March 28, 2022because the only county manager/HR document provided on 03/22/22 did not contain details to distinguish whether or not the data was for 01/01/21 and 07/01/21 (the document was simply titled ‘2021 budget’) asked for clarification on the document. The request was instead marked as “completed” and no response was ever provided, and no additional documentation was uploaded to respond to the request.

According to OCGA 50-18-71(f), access to electronic records should not be restricted. It specifies in particular:

An agency shall not refuse to produce such records, data, or electronic data fields on the grounds that the report data…will require the entry of ranges, searches, filters, report parameters, or similar commands or instructions into the an agency’s computer system…so long as the commands or instructions can be executed using existing computer programs that the agency uses in the normal course of business to access, support, or otherwise manage data records .‘s complaint to the Georgia Attorney General stated:

“Due to the county’s clear and willful neglect of public records, the request was extended well beyond the time needed, used the resources of at least three different departments and agencies, and monopolized the resources taxpayers in a show of willful disrespect for the law.

If not for the transparency and thoroughness of the sheriff’s office, I wouldn’t have known the county lied about the documents in the first place. (For this reason, I want to make it clear that my complaint is in no way about the ECSO.) All of this is particularly troubling because the county’s obfuscation has completely eroded public confidence in the process. Every citizen, media entity and elected official who files a request for public records must now consider whether or not the request has been met in full.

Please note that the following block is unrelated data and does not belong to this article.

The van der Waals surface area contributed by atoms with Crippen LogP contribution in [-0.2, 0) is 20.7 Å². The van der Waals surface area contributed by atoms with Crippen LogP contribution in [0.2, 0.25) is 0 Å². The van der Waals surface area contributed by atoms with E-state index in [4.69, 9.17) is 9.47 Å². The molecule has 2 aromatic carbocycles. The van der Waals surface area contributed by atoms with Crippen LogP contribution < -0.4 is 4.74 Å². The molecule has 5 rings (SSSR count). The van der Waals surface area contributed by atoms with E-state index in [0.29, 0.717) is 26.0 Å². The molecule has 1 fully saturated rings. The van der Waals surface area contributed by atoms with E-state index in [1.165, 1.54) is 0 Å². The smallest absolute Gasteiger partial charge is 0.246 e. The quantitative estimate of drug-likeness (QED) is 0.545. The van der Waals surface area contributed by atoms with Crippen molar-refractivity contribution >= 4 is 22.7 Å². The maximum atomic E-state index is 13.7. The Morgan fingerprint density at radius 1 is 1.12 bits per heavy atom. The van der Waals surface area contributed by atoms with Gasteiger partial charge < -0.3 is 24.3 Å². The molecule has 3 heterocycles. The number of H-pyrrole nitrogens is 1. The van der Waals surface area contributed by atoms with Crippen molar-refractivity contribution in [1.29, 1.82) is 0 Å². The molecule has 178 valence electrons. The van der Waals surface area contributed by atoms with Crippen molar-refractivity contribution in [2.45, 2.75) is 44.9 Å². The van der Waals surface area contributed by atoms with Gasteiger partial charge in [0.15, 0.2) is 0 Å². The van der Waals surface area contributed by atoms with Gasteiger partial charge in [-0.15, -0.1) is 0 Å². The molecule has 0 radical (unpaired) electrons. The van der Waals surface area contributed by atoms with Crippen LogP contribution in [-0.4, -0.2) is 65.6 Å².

At the time of this article’s publication, 43 days have passed since the last request for assistance to county employees.

Other complaints under the Open Records Act

Since began filing open registration applications related to the above-mentioned compensation study on March 10, 2022, the county missed the deadlines as stated in the law, misstated the provisions of the law in its portal recordings (particularly regarding recording production costs and timelines), and has on several occasions provided documents, closed a request and, after a public rebuke, uploaded additional documents to give the impression that they were provided correctly the first time – seeming to believe that the portal does not display the “download” date.

The Attorney General’s office received all documentation with the complaint.

Action by the Attorney General

Deputy Attorney General Jennifer Colangelo wrote a letter to County Attorney Lee Newberry on May 9, 2022 requesting a response regarding the claims and allegations.

Under Georgian law, the Attorney General, as an independent constitutional officer, has discretion to apply the Open Cases Act and the Open Meetings Act. OCGA §§ 50-14-5(a), 50-18-73(a). The Attorney General does this through a mediation program where citizens can raise issues with the AG’s office regarding the laws. The first line of action includes attempts at resolution, however, in the past, complaints filed by TGV have resulted in open government retraining exercises for elected officials and county employees.

The Office of the Attorney General also reserves the right to prosecute these cases when it deems it appropriate.

Effingham County has 10 business days to respond. This date is May 23, 2022.

The Attorney General’s letter and the full complaint filed by is available below.